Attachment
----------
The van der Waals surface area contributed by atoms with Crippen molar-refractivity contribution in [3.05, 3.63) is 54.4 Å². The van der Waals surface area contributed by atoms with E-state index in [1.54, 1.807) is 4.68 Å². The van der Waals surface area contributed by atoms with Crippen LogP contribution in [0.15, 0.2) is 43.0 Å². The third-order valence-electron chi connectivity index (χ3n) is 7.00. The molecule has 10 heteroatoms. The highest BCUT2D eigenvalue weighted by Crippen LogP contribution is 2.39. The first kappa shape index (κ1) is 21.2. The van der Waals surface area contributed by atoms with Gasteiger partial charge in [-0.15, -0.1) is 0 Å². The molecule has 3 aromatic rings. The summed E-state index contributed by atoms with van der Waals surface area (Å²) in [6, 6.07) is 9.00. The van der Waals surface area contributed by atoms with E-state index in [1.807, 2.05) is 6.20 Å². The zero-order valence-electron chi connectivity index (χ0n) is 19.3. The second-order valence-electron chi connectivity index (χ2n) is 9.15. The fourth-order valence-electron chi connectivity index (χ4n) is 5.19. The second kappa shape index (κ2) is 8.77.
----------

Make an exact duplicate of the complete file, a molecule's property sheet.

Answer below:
The van der Waals surface area contributed by atoms with Crippen molar-refractivity contribution in [3.05, 3.63) is 54.4 Å². The van der Waals surface area contributed by atoms with E-state index in [1.54, 1.807) is 4.68 Å². The van der Waals surface area contributed by atoms with Crippen LogP contribution in [0.15, 0.2) is 43.0 Å². The third-order valence-electron chi connectivity index (χ3n) is 7.00. The molecule has 10 heteroatoms. The highest BCUT2D eigenvalue weighted by Crippen LogP contribution is 2.39. The first kappa shape index (κ1) is 21.2. The van der Waals surface area contributed by atoms with Gasteiger partial charge in [-0.15, -0.1) is 0 Å². The molecule has 3 aromatic rings. The summed E-state index contributed by atoms with van der Waals surface area (Å²) in [6, 6.07) is 9.00. The van der Waals surface area contributed by atoms with E-state index in [1.807, 2.05) is 6.20 Å². The zero-order valence-electron chi connectivity index (χ0n) is 19.3. The second-order valence-electron chi connectivity index (χ2n) is 9.15. The fourth-order valence-electron chi connectivity index (χ4n) is 5.19. The second kappa shape index (κ2) is 8.77.